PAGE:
Another fascinating and eloquent tale from Casey Watson, specialist foster carer to children who have difficulties settling in care. Writing under a pseudonym, Casey’s tales of her foster children highlight problems within our society today and the relevance of them just slaps your awareness. 15 year old Keeley joins Casey’s family after running away from her previous carers. Casey sets the scene so well, you really feel her voice, and her energy shines vibrantly alongside her ability to look beyond the obvious. This particular tale really provokes thoughts and so it should, the internet can be a horrendously scary place if not managed properly. ‘Groomed’ is a compelling, heart-aching and eye-opening read. ~ Liz Robinson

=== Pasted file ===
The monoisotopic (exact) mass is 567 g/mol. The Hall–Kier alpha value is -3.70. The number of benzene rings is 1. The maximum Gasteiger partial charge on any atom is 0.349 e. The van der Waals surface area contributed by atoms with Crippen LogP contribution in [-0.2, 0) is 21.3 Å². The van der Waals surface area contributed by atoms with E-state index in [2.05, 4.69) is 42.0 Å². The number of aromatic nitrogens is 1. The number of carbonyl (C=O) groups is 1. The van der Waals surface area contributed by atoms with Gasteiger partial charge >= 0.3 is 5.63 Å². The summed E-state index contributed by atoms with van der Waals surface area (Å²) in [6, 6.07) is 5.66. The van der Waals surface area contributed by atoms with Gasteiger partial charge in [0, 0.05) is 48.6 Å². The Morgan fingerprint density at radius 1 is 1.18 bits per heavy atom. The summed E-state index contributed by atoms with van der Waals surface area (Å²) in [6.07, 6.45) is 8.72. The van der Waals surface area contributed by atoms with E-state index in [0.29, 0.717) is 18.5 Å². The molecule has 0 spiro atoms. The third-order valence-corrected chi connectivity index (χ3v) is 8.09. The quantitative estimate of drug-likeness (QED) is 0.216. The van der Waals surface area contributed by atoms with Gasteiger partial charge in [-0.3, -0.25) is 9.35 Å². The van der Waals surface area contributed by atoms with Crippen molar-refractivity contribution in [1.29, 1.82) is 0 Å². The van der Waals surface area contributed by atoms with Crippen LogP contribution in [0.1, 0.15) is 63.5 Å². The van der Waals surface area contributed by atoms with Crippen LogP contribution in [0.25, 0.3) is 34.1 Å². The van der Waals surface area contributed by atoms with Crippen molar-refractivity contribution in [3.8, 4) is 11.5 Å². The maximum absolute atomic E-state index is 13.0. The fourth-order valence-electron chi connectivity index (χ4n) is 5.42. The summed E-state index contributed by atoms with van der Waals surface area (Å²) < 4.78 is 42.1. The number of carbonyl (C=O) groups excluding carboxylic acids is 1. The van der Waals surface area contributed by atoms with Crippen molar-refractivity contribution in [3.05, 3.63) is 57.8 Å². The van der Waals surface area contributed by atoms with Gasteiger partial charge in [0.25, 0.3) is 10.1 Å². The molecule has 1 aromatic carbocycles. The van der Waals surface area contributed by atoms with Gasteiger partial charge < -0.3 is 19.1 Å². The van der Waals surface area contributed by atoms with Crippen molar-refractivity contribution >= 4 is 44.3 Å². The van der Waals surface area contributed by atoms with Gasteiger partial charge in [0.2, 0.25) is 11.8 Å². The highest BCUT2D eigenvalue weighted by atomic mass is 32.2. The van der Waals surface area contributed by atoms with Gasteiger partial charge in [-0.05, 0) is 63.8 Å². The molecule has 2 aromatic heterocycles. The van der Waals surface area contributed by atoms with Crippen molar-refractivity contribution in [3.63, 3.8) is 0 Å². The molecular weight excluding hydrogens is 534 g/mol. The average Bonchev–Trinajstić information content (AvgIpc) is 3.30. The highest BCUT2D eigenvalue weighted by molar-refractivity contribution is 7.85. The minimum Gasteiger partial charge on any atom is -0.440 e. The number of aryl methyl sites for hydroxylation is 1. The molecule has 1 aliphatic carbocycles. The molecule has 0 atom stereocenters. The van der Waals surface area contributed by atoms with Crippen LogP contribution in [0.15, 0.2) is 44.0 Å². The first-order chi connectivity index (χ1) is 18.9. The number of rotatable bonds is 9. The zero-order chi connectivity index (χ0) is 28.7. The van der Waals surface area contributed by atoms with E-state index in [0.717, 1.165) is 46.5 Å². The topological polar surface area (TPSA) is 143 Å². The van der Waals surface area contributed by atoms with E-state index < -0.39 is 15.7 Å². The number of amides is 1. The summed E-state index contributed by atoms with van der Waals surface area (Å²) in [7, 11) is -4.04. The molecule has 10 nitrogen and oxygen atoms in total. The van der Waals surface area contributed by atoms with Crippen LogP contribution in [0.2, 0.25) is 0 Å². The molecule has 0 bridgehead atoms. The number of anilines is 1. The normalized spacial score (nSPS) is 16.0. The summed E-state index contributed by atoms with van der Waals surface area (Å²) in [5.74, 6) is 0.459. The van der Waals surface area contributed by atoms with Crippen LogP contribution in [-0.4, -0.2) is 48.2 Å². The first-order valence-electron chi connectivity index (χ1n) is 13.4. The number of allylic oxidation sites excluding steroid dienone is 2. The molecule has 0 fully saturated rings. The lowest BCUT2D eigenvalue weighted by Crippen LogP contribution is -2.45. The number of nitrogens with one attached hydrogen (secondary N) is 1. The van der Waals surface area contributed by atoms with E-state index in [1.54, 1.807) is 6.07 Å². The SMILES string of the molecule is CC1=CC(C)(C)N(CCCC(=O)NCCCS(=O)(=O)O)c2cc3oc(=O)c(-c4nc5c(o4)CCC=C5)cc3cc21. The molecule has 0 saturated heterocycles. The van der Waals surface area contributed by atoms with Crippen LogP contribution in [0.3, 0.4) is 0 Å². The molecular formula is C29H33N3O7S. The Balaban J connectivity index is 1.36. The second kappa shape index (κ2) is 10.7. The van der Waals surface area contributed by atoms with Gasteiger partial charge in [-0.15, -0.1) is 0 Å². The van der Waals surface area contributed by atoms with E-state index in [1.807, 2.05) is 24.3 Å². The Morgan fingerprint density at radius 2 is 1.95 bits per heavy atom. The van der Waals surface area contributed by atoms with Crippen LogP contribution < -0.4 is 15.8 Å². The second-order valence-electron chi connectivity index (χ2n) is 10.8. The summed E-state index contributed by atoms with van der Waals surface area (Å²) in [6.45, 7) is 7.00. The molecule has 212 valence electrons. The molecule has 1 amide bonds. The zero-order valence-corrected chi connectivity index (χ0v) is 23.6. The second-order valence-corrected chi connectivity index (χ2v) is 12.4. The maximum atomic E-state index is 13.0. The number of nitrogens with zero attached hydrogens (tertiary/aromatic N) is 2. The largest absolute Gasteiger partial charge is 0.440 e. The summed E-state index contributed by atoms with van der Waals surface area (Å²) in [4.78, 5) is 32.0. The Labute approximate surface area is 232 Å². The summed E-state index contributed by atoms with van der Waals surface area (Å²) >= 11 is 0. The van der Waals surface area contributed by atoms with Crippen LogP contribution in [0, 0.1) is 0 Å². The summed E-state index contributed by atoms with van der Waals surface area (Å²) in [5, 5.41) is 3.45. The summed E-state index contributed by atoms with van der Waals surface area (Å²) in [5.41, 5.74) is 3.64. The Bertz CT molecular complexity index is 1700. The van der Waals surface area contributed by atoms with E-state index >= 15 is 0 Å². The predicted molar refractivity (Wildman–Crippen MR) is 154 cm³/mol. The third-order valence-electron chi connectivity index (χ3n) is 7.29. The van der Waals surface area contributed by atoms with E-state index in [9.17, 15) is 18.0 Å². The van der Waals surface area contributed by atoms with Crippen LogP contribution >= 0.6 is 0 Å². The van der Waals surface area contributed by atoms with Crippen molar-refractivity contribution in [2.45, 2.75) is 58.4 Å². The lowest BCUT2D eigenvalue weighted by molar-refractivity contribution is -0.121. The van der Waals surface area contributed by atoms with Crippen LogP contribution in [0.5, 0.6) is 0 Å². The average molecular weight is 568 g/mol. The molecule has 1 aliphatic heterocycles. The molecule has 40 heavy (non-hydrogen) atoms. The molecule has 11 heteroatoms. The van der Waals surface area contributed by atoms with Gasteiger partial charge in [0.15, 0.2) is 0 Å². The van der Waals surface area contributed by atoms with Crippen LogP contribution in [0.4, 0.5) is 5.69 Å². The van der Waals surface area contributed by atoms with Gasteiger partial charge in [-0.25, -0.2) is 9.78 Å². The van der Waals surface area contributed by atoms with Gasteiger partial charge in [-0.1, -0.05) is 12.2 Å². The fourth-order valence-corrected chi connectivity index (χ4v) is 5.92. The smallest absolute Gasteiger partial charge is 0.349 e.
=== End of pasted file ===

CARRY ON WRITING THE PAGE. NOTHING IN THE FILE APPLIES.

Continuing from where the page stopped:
Beginning at the top of a muddy Gloucestershire slope at the Coopers Hill cheese-rolling contest and traversing a landscape of lawns and queues, coastlines and sporting arenas, Ben Fogle takes us on a journey through the peculiarly English: a country of wax jackets, cricket, boat races and jellied eels, by way of national treasures such as the shipping forecast, fish and chips and the Wellington boot. Not to mention the Dunkirk spirit of relentless optimism in the face of adversity, be it the heroic failure of Captain Scott's doomed Antarctic expedition, or simply the perennial hope for better weather. The archetypal Englishman - lover of labradors and Land Rovers yet holder of two passports - Ben applauds all things quintessentially English while also paying tribute to the history, culture and ideas adopted with such gusto that they have become part of the fabric of the country.
From the hosts of the legendary BBC Radio 4 programme comes this irreverent celebration of scientific marvels - a hectic leap through the grand and bizarre ideas conjured up by human imagination, from dark matter to consciousness via neutrinos and earthworms.